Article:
Malpractice in Medical Schools

John D. Sailer

Take Two Aspirin and Call Me by My Pronouns: Why Turning Doctors into Social Justice Warriors is Destroying American Medicine, Stanley Goldfarb, 2022, Bombardier, pp. 216, $17.00 paperback.

John Sailer is a Senior Fellow at the National Association of Scholars; [email protected].


Last year, the Oregon Health and Science University (OHSU) School of Medicine released its Diversity, Equity, Inclusion, and Anti-Racism Strategic Action Plan, a 24-page document that lists dozens of “tactics” for fostering “social justice.” One tactic reads like a warning to dissenters: “Include a section in promotion packages where faculty members report on the ways they are contributing to improving DEI, anti-racism and social justice. Reinforce the importance of these efforts by establishing clear consequences and influences on promotion packages.” Medical education is to no one’s mind a bastion of Marcuse’s repressive tolerance. Yet, perhaps more than any other discipline, medicine has embraced the diversity, equity, and inclusion (DEI) revolution most thoroughly, as the OHSU plan illustrates in its clumsy bureaucratic prose.

If anyone can unpack this unlikely trajectory, it would be Stanley Goldfarb. A former professor and associate dean at the University of Pennsylvania School of Medicine, Goldfarb witnessed the transformation firsthand at Penn. His 2019 Wall Street Journal op-ed, “Take Two Aspirin and Call Me By My Pronoun,” elicited vehement condemnation from politically active medical school professors, students, and administrators. As Goldfarb notes in his new book, which borrows the op-ed’s title, this zealous response proves his point—namely, that medical schools have embraced activism to the detriment of sound education.

Throughout the book, Goldfarb provides no shortage of examples arguing repeatedly that “woke” medical education diverts from teaching, pushes doctors into misbegotten political advocacy, and erodes standards. “Not only has there been a decline in the standards used for admission,” he notes, “but there has also been an ongoing failure to hold students to consistent standards during medical school.” The same goes for premedical education: “The premedical curriculum is now being infected by the notion that a rigorous approach to medical education is as obsolete as the ideal of the physician as a highly trained clinical scientist.” This is the predictable side-effect of an obsession with social justice.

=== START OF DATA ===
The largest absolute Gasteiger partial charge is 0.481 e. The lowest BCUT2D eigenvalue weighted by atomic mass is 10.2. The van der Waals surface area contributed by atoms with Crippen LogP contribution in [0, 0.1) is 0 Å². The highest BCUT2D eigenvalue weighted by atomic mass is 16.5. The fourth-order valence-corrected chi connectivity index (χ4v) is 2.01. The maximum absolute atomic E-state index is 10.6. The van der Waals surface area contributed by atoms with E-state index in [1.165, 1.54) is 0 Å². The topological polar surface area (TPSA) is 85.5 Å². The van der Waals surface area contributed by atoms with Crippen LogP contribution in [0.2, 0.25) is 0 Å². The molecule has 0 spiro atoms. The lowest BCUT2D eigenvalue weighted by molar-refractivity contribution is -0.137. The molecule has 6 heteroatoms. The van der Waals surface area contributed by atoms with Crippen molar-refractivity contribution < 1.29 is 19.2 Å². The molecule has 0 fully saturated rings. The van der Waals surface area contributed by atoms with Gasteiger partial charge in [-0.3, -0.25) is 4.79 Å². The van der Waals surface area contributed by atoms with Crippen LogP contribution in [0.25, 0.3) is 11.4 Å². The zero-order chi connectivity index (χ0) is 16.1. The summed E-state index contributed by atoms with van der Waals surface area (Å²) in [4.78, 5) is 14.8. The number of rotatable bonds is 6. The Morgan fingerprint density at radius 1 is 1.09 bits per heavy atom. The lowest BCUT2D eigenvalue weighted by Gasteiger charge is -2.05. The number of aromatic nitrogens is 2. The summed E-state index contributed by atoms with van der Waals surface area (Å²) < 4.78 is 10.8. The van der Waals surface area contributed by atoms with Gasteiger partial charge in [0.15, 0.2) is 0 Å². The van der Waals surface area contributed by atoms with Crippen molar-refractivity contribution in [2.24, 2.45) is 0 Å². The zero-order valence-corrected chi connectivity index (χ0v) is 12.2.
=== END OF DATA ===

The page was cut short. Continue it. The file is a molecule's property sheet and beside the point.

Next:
Early on, he points to White Coats 4 Black Lives (WC4BL) as a salient example, an activist organization that boasts chapters in over seventy medical schools. Goldfarb quotes WC4BL’s vision statement, which calls for “dismantling dominant, exploitative systems in the United States, which are largely reliant on anti-Black racism, colonialism, cisheteropatriarchy, white supremacy, and capitalism.” To his point, the group also attacks medical standards, decrying the United States Medical Licensing Examination as “discriminatory.”

Goldfarb understates WC4BL's influence. In 2020, many of its chapters successfully elicited DEI plans at places like UNC-Chapel Hill and Columbia University, earning not just the acquiescence but the praise of administrators. At some schools, administrators even invited WC4BL members to help develop new DEI policies.